Yesterday at a staff development session for teachers I asked the following question both within the room and via Twitter, ‘Describe the Future of ICTs in Education… in one word’
I received several answers in the room and within 10-minutes had 16 from Twitter, which I think impressed the participants! (“Now I get Twitter!”) All these answers are combined with the ones from my presentation slides in this Wordle.
Anything you’d like to add? It was a very interesting exercise both in terms of how well it worked as a twitter demonstration but also in terms of the answers.
My presentation was followed by a very interesting one by Gordon Rimmer from the education arm of Microsoft. I may say more about this later but for now a video that took me by suprise as one of the teachers in it is a school friend! So absolutely must be embedded below! And also gives me a great excuse to share the Microsoft Surface parody video too!
I’ve been meaning to create my first YouTube video for a while now. I haven’t done it yet but the latest fascinating (& humorous) video from Michael Wesch reminds me I must get on with this!
His full blog post: An anthropological introduction to YouTube includes a timeline so it’s easy to jump in where you like but it has interesting stuff and funny clips throughout so grab a coffee, sit-back and enjoy.
When I finally get around to creating one myself I’ll be using a new gadget we’ve just bought. Now I’m not a gadget kinda-guy but I really like the simplicity of our new flip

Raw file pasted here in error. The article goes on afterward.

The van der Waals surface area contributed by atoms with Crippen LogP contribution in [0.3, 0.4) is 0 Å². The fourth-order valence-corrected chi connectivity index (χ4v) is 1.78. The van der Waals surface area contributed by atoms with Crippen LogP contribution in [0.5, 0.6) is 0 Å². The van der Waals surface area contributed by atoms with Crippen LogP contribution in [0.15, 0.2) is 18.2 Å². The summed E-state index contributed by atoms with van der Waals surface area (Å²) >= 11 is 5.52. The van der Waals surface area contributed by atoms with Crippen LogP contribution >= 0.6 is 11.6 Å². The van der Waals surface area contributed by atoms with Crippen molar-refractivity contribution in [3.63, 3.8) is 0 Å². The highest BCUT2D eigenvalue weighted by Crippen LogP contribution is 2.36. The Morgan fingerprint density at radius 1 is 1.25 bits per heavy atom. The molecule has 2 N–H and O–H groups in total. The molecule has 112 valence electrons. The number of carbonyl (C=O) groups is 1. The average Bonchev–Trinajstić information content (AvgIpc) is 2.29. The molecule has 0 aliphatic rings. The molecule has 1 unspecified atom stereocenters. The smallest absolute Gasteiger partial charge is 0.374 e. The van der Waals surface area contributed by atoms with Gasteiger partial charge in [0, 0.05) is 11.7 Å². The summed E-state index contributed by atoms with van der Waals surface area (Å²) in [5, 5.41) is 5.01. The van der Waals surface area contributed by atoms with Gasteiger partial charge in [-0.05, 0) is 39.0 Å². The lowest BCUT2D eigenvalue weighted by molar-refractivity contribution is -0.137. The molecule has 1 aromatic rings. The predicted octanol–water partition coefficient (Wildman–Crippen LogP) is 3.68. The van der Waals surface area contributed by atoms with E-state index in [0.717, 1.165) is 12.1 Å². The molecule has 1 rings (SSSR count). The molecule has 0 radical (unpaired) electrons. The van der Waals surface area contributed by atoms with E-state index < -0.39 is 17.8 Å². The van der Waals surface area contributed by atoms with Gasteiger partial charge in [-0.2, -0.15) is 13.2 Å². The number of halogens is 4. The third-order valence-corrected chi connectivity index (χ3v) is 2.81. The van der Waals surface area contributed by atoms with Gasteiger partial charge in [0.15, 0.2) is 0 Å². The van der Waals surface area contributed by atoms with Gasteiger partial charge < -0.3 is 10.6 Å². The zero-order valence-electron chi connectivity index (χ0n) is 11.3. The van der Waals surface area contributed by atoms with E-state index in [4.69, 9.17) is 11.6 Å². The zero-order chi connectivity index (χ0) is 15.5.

Michael Wesch is a Cultural Anthropologist who explores the “impacts of new media on human interaction”. He’s probably best-known for his Web2.0 in 5-mins YouTube video: The Machine is Us/ing Us It has been viewed around 6-million times and has received 20-thousand user ratings and 7000 comments… If you’ve not seen it or any of his other short videos then take a look on YouTube.
Last month he gave the following talk entitled A Portal to Media Literacy at a University of Manitoba conference.
It’s just over an hour and well worth finding time to watch the whole thing. Alternatively, below’s a rough breakdown of what he covers so you can dip in: Read more…
Update!: Ooops – annotations don’t appear in the embedded version below so you need to watch it on YouTube
See more on this in relation to education over on EdTechie. Keep going to the comments and you’ll see where I found the Wedding singers.